Fear is an old friend of Tracesso’s. He’s well adjusted to him. He knows when to ignore Fear’s frantic insistence, and when to heed Fear’s valid warnings. He’s familiar with the feeling Fear produces, and he’s become comfortable with it. Tracesso likes Fear, and that day Fear taught him something. It shouted out its true distinction.

He learned that the feeling of Fear experienced out on those waves is different to lowly, ignoble worry. People often confuse the two, and Tracesso would defend Fear against this slight.

People sometimes berate the media as being ‘Fear’ mongering. But Fear cannot be so blithely mongered. People might profess a ‘Fear’ of impending war, of global warming, of economic insecurity, or of rampant crime. They might say they fear losing their jobs, or that their spouse is cheating on them. But all these things are worries, or frets, or concerns.

The only people who Fear rogue militias, for example, are the ones being held at gunpoint by one of their soldiers. People don’t feel ‘Fear’ global warming, they feel Fear when a bus passes too close to their elbow. They feel Fear when they stand at the edge of a precipice. They feel Fear during a speech, when the judgement of a hundred others bears down on them.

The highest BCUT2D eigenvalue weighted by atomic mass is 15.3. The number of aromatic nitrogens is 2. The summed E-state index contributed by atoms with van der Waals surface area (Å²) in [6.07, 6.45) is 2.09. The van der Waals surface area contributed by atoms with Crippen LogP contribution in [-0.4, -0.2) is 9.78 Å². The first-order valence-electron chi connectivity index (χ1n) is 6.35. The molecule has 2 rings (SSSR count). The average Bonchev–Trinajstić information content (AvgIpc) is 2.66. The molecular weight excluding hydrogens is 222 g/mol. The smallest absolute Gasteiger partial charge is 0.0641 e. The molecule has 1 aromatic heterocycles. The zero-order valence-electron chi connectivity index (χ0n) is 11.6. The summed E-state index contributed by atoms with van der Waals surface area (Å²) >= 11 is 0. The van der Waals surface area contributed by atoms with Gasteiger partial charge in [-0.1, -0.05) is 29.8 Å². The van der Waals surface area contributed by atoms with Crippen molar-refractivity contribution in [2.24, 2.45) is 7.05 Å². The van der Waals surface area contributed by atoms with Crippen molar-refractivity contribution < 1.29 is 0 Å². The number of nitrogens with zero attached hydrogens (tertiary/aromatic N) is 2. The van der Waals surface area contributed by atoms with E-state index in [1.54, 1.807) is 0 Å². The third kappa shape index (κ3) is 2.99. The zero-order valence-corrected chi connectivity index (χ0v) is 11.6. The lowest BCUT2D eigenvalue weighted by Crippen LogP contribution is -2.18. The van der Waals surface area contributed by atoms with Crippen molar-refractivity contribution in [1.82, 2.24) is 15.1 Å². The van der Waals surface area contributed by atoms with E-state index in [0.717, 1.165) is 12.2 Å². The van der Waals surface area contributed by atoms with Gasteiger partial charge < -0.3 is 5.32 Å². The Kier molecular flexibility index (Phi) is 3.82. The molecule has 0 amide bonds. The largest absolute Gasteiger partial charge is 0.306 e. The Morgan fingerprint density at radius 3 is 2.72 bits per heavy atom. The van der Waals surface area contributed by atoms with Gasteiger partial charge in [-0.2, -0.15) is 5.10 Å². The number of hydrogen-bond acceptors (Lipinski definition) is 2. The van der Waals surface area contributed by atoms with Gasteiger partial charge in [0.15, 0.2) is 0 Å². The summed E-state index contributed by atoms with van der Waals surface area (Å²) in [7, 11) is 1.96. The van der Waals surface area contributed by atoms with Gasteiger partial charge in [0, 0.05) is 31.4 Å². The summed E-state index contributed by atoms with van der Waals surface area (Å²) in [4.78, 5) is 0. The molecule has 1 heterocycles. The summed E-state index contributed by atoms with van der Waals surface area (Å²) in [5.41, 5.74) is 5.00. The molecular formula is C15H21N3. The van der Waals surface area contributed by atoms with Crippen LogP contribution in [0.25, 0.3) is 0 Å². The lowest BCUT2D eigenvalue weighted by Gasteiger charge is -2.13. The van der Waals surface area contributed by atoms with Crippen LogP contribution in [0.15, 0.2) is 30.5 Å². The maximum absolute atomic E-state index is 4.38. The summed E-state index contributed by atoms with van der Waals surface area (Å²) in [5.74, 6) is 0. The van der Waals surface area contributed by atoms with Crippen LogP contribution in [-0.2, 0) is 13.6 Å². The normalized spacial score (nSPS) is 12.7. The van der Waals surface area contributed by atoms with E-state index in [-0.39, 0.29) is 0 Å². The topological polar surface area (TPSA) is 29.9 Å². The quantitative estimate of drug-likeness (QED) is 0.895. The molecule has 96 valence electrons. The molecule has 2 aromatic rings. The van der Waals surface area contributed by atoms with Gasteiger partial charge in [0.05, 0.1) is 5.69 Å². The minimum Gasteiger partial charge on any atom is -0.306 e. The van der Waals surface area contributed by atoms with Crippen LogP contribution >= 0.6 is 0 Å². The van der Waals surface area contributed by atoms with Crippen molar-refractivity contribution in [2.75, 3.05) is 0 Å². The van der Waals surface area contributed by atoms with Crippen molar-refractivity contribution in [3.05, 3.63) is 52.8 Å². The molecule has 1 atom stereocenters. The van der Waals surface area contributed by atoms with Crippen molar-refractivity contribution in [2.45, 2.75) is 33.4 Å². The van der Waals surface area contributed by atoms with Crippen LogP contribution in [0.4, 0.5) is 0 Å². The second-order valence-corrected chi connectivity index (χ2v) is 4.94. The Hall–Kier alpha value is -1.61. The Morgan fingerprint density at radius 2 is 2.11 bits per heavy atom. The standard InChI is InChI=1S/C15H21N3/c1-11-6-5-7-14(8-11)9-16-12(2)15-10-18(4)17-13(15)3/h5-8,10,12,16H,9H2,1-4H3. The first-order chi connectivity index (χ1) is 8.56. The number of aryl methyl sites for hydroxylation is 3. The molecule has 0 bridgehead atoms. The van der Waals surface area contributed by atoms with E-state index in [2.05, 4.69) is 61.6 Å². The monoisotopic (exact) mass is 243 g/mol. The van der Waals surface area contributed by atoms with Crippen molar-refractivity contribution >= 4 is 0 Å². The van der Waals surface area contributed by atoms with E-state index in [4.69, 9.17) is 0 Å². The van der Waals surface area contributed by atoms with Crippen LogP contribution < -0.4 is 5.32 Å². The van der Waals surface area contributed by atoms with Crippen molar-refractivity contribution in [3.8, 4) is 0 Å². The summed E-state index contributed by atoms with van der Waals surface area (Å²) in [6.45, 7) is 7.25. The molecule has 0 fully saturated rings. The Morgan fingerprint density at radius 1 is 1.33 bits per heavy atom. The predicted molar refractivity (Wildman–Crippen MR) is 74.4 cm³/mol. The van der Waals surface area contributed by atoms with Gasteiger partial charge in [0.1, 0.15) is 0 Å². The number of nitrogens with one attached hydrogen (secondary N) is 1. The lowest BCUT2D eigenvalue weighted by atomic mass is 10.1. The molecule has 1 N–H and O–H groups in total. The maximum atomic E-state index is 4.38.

Fear is not felt in the abstract. Fear is an immediate force of emotion; a compulsion that incites immediate action. Fear can be recollected in association with a thing, but not imagined or manufactured.

Fear then has been stolen by common convention and distorted into something it’s not. For those who insist on keeping the word, fine. You can have it.